The tied inferior straight rectus pulls the right eye down.
Therefore, the left eye is relatively taller, and the three-step test produces left hypertropia in the primary position that is worse with right gaze and left head tilt, a pattern that generally indicates weakness of the left superior oblique muscle.
Patients with an inferior rectus muscle anchorage may be misdiagnosed as paralysis of the superior oblique muscle in the unaffected eye if the examiner relies solely on the three-step test.
Using the same algorithm, contracture of an upper rectus muscle, for example, from thyroid ophthalmopathy, can produce contralateral inferior oblique “pseudo-weakness” using three-step criteria.
These diagnostic errors are more likely if the patient fixes with the eye “tied.”
This case again emphasizes the importance of establishing which eye has better vision and which is primarily used for fixation.
A simple test to determine fixation preference involves the principles of primary and secondary deviation.
Patients are asked to look at a fixation light while a red crystal is placed in front of either eye, and they are instructed to report whether the separation is more significant when looking with the right or left eyes.
Since the secondary deviation is always more significant than the primary deviation and occurs with paretic fixation of the eye, the patient’s observations betray the fixing eye.
The mercurial ophthalmoplegia of myasthenia gravis can confuse the most conscientious three-step examiner.
Myasthenic ophthalmoparesis can mimic various ocular motility disorders, including brainstem gaze palsy, cranial neuropathies, and primary orbital disease.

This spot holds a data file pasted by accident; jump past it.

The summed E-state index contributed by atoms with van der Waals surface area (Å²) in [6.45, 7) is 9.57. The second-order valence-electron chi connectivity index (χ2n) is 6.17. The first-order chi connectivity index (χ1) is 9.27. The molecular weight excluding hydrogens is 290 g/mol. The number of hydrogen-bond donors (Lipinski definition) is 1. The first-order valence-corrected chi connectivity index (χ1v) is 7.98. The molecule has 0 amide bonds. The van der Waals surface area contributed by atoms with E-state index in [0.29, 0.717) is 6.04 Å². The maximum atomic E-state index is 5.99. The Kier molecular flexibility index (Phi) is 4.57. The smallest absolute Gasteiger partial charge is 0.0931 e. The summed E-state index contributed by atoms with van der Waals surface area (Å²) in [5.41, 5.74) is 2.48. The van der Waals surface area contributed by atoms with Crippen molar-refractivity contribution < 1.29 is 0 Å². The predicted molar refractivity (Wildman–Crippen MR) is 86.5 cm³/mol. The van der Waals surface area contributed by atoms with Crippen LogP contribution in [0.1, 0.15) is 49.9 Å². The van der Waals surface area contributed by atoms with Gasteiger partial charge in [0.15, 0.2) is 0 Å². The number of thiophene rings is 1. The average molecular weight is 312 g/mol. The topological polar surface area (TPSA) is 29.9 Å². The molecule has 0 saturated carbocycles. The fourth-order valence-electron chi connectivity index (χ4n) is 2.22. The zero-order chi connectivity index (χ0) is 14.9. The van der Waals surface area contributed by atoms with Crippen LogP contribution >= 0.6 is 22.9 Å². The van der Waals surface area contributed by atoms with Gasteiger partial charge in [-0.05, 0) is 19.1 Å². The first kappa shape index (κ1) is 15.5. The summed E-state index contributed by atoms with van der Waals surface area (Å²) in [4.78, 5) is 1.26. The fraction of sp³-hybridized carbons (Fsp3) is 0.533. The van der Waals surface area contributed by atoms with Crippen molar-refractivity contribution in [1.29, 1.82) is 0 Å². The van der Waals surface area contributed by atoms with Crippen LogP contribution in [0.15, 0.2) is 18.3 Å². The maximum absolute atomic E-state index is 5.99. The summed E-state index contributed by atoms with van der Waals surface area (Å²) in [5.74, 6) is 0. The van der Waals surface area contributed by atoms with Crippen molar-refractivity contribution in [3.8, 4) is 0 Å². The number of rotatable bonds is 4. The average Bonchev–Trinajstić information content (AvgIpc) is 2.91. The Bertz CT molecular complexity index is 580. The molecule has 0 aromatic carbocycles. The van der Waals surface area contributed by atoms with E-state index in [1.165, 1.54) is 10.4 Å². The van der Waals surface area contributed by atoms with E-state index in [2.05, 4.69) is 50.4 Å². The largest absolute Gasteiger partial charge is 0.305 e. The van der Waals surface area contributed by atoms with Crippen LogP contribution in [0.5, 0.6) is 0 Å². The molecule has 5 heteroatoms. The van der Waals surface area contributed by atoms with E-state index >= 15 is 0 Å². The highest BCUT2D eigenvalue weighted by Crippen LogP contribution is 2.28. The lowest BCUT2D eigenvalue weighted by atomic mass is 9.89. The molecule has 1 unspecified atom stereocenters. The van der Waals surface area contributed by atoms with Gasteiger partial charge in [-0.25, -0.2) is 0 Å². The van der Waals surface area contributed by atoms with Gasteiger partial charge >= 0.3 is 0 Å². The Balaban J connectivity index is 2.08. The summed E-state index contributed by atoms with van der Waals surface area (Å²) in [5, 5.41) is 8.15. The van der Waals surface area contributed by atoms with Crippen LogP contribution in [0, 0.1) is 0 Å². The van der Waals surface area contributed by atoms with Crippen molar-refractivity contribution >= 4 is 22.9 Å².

Further confusion may arise because extraocular muscle weakness tends to vary from one exam to the next.
Highly variable history of acquired diplopia, with or without ptosis, suggests the diagnosis of myasthenia. When in doubt, an intravenous Tensilon test should be performed.
Dissociated vertical divergence can have several characteristics similar to oblique muscle paralysis.
- It can increase adduction, mainly if there is an associated inferior oblique hyperactivity.
- A spontaneous head tilt is often present to merge images.
- Characteristically increased with forced head tilt (usually on the contralateral side).
To avoid a misdiagnosis of dissociated vertical divergence, the examiner should evaluate for hypertropia by a coverage test and not just by light reflection.
In the coverage tests, the decoupled nature of the deviation will be apparent.
In contrast to hyperphoria or hypertropia, in which the eyes move in different directions to refine again, each eye moves upward in a dissociated vertical divergence when the other eye is fixing.
Some patients with horizontal neurogenic strabismus show minor non-neurogenic vertical deviations in forced head tilt, with no evidence of true vertical muscle paresis.
Consider the example of an 11-year-old boy with a large 50-prism esotropia in the primary position.
After neutralizing the horizontal deviation, there was a right hypertropia of 4 D prisms that increased in the right gaze and the left head tilt.
However, the ductions and versions did not show any overacting or lack of action, and the Maddox double bar tests showed no signs of torsional weakness.
By three-step criteria, the findings of the vertical extraocular muscle were compatible with lowering the left inferior oblique.
However, this only represented a slight non-paralytic vertical deviation associated with significant horizontal strabismus.
Patients with esotropia have typically shown that each eye rises above the contralateral head tilt and depresses the ipsilateral tilt.
Patients with exotropia, in contrast, typically showed elevation in the ipsilateral tilt and depression in the contralateral tilt.
This type of deviation can be differentiated from true vertical muscle paresis in several ways:
- Ocular rotations do not show substantial limitations or over-performance of the vertical muscles of the eye, as seen with vertical muscle paresis.
- Patients with oblique muscle paralysis tend to have a substantial difference in a vertical deviation between right and left gaze.